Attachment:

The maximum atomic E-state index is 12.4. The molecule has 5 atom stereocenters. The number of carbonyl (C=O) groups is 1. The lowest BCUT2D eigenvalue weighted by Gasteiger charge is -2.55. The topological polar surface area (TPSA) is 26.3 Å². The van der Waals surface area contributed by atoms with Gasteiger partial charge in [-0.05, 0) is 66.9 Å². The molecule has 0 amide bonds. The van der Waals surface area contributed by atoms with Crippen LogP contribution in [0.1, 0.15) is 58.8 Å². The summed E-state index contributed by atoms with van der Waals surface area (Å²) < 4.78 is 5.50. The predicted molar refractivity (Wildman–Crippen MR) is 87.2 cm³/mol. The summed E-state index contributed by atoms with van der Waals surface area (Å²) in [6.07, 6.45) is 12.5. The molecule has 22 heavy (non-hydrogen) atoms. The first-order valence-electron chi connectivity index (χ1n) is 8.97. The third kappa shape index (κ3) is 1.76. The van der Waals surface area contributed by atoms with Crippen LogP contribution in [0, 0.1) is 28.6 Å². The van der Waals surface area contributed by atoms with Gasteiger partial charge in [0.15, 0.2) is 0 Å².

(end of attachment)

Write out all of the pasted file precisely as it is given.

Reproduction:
The maximum atomic E-state index is 12.4. The molecule has 5 atom stereocenters. The number of carbonyl (C=O) groups is 1. The lowest BCUT2D eigenvalue weighted by Gasteiger charge is -2.55. The topological polar surface area (TPSA) is 26.3 Å². The van der Waals surface area contributed by atoms with Gasteiger partial charge in [-0.05, 0) is 66.9 Å². The molecule has 0 amide bonds. The van der Waals surface area contributed by atoms with Crippen LogP contribution in [0.1, 0.15) is 58.8 Å². The summed E-state index contributed by atoms with van der Waals surface area (Å²) < 4.78 is 5.50. The predicted molar refractivity (Wildman–Crippen MR) is 87.2 cm³/mol. The summed E-state index contributed by atoms with van der Waals surface area (Å²) in [6.07, 6.45) is 12.5. The molecule has 22 heavy (non-hydrogen) atoms. The first-order valence-electron chi connectivity index (χ1n) is 8.97. The third kappa shape index (κ3) is 1.76. The van der Waals surface area contributed by atoms with Crippen LogP contribution in [0, 0.1) is 28.6 Å². The van der Waals surface area contributed by atoms with Gasteiger partial charge in [0.15, 0.2) is 0 Å².